In the days before electric washing machines, when outer garments were very infrequently washed, the apron was very important in helping to keep one's clothing clean. Easy to launder, they could be washed out by hand every few days. Aprons were not just confined to cooks either . . . early in the 20th century, schoolteachers, children, shopkeepers and secretaries still wore aprons or "pinafores" in different styles over their everyday clothing. 

(Ida McNayr Smith, my two-times Great Grandmother)

In the 20's and 30's aprons took on a different style . . . following the silhouette of the dress beneath . . . very long with no waistline. The Concise Household Encyclopedia of 1933 reflects both the value of the apron and the division of labour within the household:

"Domestic servants require a stock of aprons. Plain white linen is used for nurses, for cooking and general morning wear, and fancy lawn of muslin for parlourmaids, often lace-trimmed or embroidered for afternoon-duty."

By the 1940's aprons became very fashionable with home cooks wearing aprons which had cinched waistlines and they were often trimmed with coloured cotton rick-rack, buttons and decorative pockets of contrasting colour . . . 

I may make my girls each an apron this year . . . it all depends on how my time goes. We'll have to wait and see. Perhaps they might come to love them as I do. One never knows for sure about these things . . .  or maybe I will make one for Maryn, and get her a tiny bake set. The wheels are turning!

And with that I will leave you with a thought for today  . . . 

° * 。 • ˚ ˚ ˛ ˚ ˛ •
•。★★ 。* 。
° 。 ° ˛˚˛ * _Π_____*。*˚
˚ ˛ •˛•˚ */______/~\。˚ ˚ ˛
˚ ˛ •˛• ˚ | 田田 |門 ★

"Gratitude. . .can turn a meal into a feast, 
a house into a home, a stranger into a friend."
~ Melody Beattie
° * 。 • ˚ ˚ ˛ ˚ ˛ • 

Spiritual Enlightenment 


BOOK OF MORMON CORNER - Today's Reading - 1 Nephi 19:7-24 
Question - What have you learnt from the reading today? How do you show the Lord that you don't see Him as a thing of naught?
What I learnt - In these passages I believe that Nephi is talking about the days during and after the Saviour's Crucifixion, and the Jews/Israel who turned their back on Him, and rejected Him, despite all that they had seen Him do, and however much they had believed Him to be the Messiah prior to this. Their punishment would be that they would be hated among all nations, and this did actually happen, and they were scattered amongst all nations.  He also foretells of the gathering of Israel, which I believe is going on right now. We are Israel, and we are being gathered, so long as we are discerning enough to hear the cry of repentance and turn our hearts and minds towards Him. When you turn away from the Saviour, life becomes harder to manage. I truly believe this.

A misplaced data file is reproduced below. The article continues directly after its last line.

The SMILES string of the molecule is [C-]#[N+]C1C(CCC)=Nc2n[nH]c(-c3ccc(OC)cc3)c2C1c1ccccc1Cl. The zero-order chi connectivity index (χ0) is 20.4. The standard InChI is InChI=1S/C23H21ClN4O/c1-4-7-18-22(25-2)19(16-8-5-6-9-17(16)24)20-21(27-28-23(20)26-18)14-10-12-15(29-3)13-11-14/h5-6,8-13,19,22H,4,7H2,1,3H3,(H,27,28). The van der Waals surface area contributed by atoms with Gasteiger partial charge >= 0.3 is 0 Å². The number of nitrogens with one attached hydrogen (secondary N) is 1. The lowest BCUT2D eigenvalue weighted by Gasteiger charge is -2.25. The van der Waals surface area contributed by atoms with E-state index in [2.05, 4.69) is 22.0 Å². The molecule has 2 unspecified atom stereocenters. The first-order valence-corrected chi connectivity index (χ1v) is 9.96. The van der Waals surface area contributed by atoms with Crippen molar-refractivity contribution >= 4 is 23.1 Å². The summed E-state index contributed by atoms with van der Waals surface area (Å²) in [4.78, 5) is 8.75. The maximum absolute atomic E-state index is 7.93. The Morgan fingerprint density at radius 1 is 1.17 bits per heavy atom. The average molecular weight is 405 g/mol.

I show the Lord I don't see Him as a thing of naught every time I -
▪ remember Him 
▪ look to His example 
▪ read His words 
▪ follow His teachings & keep His commandments 
▪ use His Atonement 
▪ serve others 
▪ "talk of Christ, rejoice in Christ & preach of Christ" so that others can look to Him. 
But mostly I feel it's the righteous desires of my heart, along with my efforts to keep trying to put His will and way before my own, that really show I don't see Him as a thing of naught. I love my Saviour and I want so much to be like Him. 

Tomorrow's Reading (Day 31) - 1 Nephi 20:1-22 
Question: What have you learnt from the reading today? How have you been refined by the Lord? What have you gained from the experience? 


In The English Kitchen today . . . Cranberry, Pecan and White Chocolate Flapjacks.  Scrumptious!

Have a wonderful Sabbath Day.  We are off early to church as we have an appointment with our new Bishop prior to our Sacrament Meeting.  Its that time of year!  Don't forget along the way of your day . . . 

═══════════ ღೋƸ̵̡Ӝ̵̨̄Ʒღೋ ═══════════ ⊰✿░G░O░D⊰✿⊰L░O░V░E░S⊰✿⊰░Y░O░U░⊰✿
═══════════ ღೋƸ̵̡Ӝ̵̨̄Ʒღೋ ═══════════